Just two weeks after helping the Boston Celtics clinch the National Basketball Association championship in April 1961 with a 121-112 victory over the St. Louis Hawks, Gene Conley performed his annual rite of spring.
The only professional athlete to play for Major League Baseball and NBA championship teams, Mr. Conley swapped his No. 17 Celtics jersey for his No. 18 Red Sox uniform. He pitched eight scoreless innings in a 6-1 victory against the Washington Senators at chilly Fenway Park with Celtics teammates Bill Russell and K.C. Jones in the stands.
A three-time National League All-Star, Mr. Conley was also the only athlete to play for three professional teams in the same city: the National League’s Boston Braves, the Red Sox, and the Celtics.
Such accomplishments drew admiration, and some ribbing, too. Mr. Conley told the Los Angeles Times in 2008 that Celtics coach Red Auerbach once chided him: “ ‘Well, Gene, the playoffs are over, the season’s over, now you can go down and try to get out of shape so you can pitch.’ He thought baseball was a sissy game, I think.”
Mr. Conley, who pitched for the 1957 World Series champion Milwaukee Braves and won NBA championship rings with the 1959, ’60, and ’61 Celtics, died of congestive heart failure July 4 in his Foxborough home. He was 86.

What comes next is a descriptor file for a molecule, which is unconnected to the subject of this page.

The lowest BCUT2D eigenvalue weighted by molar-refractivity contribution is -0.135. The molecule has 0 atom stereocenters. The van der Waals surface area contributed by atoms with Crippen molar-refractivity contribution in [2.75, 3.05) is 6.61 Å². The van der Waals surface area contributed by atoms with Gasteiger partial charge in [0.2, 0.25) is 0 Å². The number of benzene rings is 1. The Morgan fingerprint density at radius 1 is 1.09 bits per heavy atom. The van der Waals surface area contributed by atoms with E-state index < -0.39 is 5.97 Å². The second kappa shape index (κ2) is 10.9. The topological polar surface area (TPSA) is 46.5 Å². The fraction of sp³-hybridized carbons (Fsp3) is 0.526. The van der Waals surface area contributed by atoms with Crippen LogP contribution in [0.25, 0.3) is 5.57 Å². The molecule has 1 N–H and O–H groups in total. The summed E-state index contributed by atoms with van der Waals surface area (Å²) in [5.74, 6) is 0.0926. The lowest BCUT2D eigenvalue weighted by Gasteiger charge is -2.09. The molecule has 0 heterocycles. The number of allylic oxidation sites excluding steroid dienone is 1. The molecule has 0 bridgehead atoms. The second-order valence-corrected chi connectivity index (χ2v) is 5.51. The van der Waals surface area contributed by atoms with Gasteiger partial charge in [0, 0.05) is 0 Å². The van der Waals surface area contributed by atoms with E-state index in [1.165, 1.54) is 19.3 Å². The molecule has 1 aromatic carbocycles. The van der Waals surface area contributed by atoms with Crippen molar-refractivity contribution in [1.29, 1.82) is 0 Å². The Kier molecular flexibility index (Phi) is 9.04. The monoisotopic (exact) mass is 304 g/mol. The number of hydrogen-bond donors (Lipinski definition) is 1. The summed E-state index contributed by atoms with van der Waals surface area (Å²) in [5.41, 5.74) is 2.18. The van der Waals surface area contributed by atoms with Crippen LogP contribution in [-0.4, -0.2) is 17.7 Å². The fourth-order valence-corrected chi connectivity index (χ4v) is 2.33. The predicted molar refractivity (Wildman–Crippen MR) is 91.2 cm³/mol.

As the National League’s winning pitcher in the 1955 All-Star Game in Milwaukee, Mr. Conley struck out American Leaguers Al Kaline, Mickey Vernon, and Al Rosen in the top of the 12th inning.
Mr. Conley was “one of the nicest guys you could ever meet,” said Don Schwall, a former Red Sox teammate and pitcher. “He pitched the final inning of the first game I ever won at Fenway Park, gave me the game ball, and we were friends from then on.”
A 6-foot-8, 225-pound right-hander, Mr. Conley was a powerful presence in both of his sports, which Auerbach put to good use.
“He was strong and physical,” Schwall said, “and he used to tell me stories about how Red used him as an enforcer at center when Bill Russell needed a rest.”
On the diamond, Mr. Conley once decked the fiery Billy Martin and broke his jaw during a game in Cincinnati. “Boy, I let him have it. . . . He did a full gainer,” Mr. Conley told the Globe in 2008, adding: “He turned around and said, ‘Conley, I’m going to get a stepladder and get you next time.’ ”
Mr. Conley posted a 91-96 record and 3.82 earned run average in 11 Major League seasons. He broke in with the Boston Braves in 1952 and also played for the Celtics in 1952-1953 before deciding to focus strictly on baseball, playing for the Philadelphia Phillies before being traded to the Red Sox. He returned to two-sport playing in 1958, joining the Celtics as a rugged rebounder and low post defender. His final two NBA seasons were with the New York Knicks.
“He could really get up and down the floor,” recalled Celtics teammate Tommy Heinsohn, Mr. Conley’s roommate on road trips. “Two sports worked for him because he was such a great athlete, and because if you played for the Celtics, you’d better be in shape. He was a fun guy who looked at the brighter side of life, and if he had concentrated on basketball earlier he would have been a great pro player.”